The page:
THE fact that one-third of pupils aged 11 to 16 years are taught in sub-standard schools needs to be seen in this context: it is nearly 20 years since one Tony Blair declared that his three priorities would be “education, education, education”.
Yet, despite a relentless focus on academic standards over two decades and unprecedented sums of public money being made available for new buildings and other improvements, too many young people are leaving school with inadequate qualifications.
It is why Mr Blair’s agenda-setting words, on becoming Labour leader, are as relevant today as they were in the mid-1990s when the iniquitous number of children being taught in crumbling classrooms was a national scandal.
A sound education is fundamental to the life chances of every youngster and it is to the credit of recent governments that schools are held to account through the publication of performance data, even though there are continuing concerns that Ofsted’s criteria do not take proper account of those one-off factors which do skew attainment.
However the one constant has been the fact that Yorkshire LEAs have found themselves at the bottom of national league tables on an all-too-frequent basis, and Ofsted’s latest annual report is no exception. Until the reasons behind this are identified, and addressed, it is a depressing fact that the county’s children will struggle to fulfil their potential in adulthood.
It is why best practice needs to be shared at a local and regional level, not least with closer links between secondary and primary schools. If this requires extra resources or expertise, the Government should not hesitate to prioritise funding to those initiatives that have the potential of yielding the greatest improvements.
For one positive aspect of these latest results is the improved performance of pupils during their formative years. The challenge is maintaining this when they transfer to secondary school, so Yorkshire can record GCSE results in line with national expectations at the very least – and begin to fulfil Mr Blair’s prophecy at the outset of his leadership.
English question: Voters reject a new parliament
THAT so many Yorkshire voters believe that the concept of “English voters for English laws” is the most advantageous answer to the so-called West Lothian Question speaks volumes about the county’s mindset. Taxpayers do not believe additional tiers of government are the answer to the great challenges facing Britain, whether it be an English Parliament or a regional assembly.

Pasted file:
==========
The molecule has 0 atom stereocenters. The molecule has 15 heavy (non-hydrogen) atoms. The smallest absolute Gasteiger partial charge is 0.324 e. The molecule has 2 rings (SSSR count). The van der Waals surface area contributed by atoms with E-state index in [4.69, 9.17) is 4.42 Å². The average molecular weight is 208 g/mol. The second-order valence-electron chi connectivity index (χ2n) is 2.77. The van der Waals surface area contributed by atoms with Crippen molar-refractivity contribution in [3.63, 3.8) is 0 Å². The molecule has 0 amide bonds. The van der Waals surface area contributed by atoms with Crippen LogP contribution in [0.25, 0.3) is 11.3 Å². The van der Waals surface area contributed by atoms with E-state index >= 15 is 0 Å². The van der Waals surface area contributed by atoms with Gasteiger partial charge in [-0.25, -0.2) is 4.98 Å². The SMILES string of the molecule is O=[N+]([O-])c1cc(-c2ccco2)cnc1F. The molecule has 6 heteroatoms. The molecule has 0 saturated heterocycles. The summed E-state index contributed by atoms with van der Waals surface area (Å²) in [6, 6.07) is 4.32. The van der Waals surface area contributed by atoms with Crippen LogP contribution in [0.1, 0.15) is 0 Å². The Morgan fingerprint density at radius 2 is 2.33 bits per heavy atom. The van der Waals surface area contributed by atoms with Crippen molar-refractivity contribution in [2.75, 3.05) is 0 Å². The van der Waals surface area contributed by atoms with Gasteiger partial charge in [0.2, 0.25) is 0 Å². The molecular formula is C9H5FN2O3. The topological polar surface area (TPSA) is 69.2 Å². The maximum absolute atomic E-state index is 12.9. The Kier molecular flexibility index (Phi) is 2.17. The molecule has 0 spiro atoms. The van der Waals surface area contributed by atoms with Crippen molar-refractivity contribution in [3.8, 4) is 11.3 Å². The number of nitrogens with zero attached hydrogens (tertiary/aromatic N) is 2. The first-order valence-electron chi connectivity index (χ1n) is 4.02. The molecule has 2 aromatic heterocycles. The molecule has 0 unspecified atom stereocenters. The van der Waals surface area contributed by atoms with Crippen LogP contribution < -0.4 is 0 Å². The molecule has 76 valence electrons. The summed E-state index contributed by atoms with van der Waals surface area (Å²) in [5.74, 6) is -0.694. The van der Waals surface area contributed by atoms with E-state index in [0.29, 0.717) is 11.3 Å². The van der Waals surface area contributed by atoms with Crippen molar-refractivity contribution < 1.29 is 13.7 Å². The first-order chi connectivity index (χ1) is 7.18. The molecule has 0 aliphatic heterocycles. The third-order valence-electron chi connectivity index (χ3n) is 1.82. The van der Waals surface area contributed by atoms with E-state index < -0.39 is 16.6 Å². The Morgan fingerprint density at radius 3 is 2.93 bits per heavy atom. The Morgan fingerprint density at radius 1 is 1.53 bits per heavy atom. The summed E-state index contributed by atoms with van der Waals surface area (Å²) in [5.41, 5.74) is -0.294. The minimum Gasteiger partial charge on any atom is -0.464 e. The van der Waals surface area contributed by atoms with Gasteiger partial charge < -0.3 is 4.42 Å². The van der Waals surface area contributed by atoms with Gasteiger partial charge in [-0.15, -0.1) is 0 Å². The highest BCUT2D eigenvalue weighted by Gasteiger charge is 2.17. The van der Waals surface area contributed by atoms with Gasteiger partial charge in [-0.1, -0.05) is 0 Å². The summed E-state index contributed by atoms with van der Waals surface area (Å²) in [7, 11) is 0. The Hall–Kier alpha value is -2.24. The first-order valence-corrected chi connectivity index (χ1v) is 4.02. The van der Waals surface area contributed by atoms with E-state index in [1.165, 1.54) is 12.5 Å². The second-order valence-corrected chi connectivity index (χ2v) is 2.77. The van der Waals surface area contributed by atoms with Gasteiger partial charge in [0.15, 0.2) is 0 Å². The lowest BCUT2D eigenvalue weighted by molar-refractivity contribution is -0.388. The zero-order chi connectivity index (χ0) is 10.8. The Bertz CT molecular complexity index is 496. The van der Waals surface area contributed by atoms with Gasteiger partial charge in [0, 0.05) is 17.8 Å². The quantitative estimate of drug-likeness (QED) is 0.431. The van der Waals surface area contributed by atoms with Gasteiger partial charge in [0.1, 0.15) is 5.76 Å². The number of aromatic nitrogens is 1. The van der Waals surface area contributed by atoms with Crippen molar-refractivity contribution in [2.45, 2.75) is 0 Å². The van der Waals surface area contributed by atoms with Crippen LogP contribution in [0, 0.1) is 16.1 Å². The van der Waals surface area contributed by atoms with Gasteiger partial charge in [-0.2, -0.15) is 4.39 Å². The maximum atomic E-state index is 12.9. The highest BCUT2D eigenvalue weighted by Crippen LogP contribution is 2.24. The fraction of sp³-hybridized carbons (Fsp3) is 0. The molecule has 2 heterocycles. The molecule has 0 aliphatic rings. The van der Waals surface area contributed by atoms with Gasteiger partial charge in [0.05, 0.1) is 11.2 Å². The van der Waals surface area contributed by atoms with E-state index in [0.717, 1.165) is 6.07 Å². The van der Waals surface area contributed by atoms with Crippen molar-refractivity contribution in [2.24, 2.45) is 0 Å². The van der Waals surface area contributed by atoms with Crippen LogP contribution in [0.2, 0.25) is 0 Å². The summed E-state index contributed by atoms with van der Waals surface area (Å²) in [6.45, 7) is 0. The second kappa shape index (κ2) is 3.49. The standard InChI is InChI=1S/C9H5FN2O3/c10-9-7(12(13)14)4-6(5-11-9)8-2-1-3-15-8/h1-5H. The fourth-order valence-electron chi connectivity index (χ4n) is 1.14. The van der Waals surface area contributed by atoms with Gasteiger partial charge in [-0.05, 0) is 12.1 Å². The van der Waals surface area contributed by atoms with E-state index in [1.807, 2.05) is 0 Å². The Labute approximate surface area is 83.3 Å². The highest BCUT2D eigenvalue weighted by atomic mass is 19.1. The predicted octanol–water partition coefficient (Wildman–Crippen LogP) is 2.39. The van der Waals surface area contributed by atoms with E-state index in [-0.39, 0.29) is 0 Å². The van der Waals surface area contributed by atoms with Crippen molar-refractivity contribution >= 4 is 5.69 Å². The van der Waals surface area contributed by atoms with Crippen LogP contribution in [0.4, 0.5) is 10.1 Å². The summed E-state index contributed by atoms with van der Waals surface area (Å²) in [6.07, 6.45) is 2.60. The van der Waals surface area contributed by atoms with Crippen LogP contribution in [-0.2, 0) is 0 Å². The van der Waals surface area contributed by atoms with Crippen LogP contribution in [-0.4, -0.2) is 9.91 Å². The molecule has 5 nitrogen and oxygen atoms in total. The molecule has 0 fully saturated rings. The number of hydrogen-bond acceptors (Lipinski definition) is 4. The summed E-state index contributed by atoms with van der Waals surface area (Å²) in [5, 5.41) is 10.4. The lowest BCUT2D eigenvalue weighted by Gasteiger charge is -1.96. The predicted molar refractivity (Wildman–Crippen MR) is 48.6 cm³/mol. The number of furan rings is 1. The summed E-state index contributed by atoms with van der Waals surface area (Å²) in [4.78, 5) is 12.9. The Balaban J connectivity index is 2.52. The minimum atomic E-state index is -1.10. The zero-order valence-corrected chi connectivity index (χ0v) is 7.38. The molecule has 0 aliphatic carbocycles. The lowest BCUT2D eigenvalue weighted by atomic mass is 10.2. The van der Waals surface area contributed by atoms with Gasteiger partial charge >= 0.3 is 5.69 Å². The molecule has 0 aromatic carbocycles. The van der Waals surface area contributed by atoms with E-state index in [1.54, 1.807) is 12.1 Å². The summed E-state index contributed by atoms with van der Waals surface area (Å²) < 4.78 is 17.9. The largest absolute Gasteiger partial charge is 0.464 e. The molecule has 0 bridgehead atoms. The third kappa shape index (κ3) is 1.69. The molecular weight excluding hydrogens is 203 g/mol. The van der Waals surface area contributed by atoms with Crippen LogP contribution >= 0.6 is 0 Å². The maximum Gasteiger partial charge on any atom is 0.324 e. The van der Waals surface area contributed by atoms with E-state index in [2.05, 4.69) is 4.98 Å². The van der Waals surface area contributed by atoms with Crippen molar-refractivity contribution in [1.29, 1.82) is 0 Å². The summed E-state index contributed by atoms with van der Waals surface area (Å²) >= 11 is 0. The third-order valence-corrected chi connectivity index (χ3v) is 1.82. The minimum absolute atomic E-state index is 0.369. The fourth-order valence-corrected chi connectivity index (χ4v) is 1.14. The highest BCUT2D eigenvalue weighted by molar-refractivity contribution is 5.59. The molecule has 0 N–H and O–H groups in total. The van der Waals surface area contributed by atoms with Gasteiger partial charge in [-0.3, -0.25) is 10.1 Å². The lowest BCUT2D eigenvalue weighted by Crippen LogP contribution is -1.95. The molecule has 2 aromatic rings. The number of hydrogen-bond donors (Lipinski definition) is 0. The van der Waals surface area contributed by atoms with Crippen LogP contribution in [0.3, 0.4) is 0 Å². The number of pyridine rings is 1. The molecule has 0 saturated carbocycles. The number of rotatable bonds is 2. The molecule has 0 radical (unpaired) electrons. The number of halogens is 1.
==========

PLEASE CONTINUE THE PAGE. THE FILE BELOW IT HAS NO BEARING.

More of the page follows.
They believe the answer rests with better governance and would clearly like to see the voting rights of Scotland’s MPs curtailed, as David Cameron intimated on the steps of Downing Street in the immediate aftermath of September’s independence referendum north of the border.
Yet, while the main political parties have been quick to sanction the transfer of further powers to Holyrood without a root-and-branch review of the outdated Barnett Formula that penalises English taxpayers, it is clear that the notion of “English votes” has been parked in the proverbial political
Even though the Government’s legislative programme is so light that MPs are only required to attend Westminster for two full days a week, the coalition still appears reluctant to take the tough decisions to reverse a democratic deficit that will become even more pronounced if the Scottish Nationalists – and one Alex Salmond – prosper at the polls next May. The question is a profound one: why should they, for example, be allowed to determine health, welfare and education policy for Yorkshire when this county’s MPs cannot exert their influence on the same issues in Scotland?
A new innings: Yorkshire revives Bradford link
THE POSSIBILITY of first class cricket returning to Bradford Park Avenue in 2019 will be an enticing one to those with fond memories of Yorkshire matches from yesteryear at this famous ground.
Yet, in some respects, the improvements outlined by Yorkshire County Cricket Club are of secondary consideration. The most important element of its masterplan is the creation of several new pitches because so many youngsters in Bradford want to take up a game which still holds a special place in the sporting public’s consciousness.
It can only bode well for cricket’s future at a city, county and country level – a strong Yorkshire equates to a strong England according to a famous adage which has passed the test of time.